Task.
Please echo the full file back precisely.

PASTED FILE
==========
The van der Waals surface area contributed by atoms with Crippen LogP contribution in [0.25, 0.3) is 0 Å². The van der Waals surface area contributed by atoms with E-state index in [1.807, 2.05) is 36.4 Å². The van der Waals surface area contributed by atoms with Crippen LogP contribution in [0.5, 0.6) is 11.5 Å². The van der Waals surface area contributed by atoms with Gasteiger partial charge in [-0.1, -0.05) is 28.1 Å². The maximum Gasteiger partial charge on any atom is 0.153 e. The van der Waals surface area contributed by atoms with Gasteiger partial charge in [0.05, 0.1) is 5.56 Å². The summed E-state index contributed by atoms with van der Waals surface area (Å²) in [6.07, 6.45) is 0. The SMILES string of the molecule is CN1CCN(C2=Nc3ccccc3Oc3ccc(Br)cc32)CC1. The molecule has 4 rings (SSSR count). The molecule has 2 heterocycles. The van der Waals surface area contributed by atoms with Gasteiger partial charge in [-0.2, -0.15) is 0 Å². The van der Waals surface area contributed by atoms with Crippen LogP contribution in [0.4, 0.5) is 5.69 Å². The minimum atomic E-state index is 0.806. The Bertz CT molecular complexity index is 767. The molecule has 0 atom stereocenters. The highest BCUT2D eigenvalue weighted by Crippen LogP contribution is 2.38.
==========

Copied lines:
The van der Waals surface area contributed by atoms with Crippen LogP contribution in [0.25, 0.3) is 0 Å². The van der Waals surface area contributed by atoms with E-state index in [1.807, 2.05) is 36.4 Å². The van der Waals surface area contributed by atoms with Crippen LogP contribution in [0.5, 0.6) is 11.5 Å². The van der Waals surface area contributed by atoms with Gasteiger partial charge in [-0.1, -0.05) is 28.1 Å². The maximum Gasteiger partial charge on any atom is 0.153 e. The van der Waals surface area contributed by atoms with Gasteiger partial charge in [0.05, 0.1) is 5.56 Å². The summed E-state index contributed by atoms with van der Waals surface area (Å²) in [6.07, 6.45) is 0. The SMILES string of the molecule is CN1CCN(C2=Nc3ccccc3Oc3ccc(Br)cc32)CC1. The molecule has 4 rings (SSSR count). The molecule has 2 heterocycles. The van der Waals surface area contributed by atoms with Gasteiger partial charge in [-0.2, -0.15) is 0 Å². The van der Waals surface area contributed by atoms with Crippen LogP contribution in [0.4, 0.5) is 5.69 Å². The minimum atomic E-state index is 0.806. The Bertz CT molecular complexity index is 767. The molecule has 0 atom stereocenters. The highest BCUT2D eigenvalue weighted by Crippen LogP contribution is 2.38.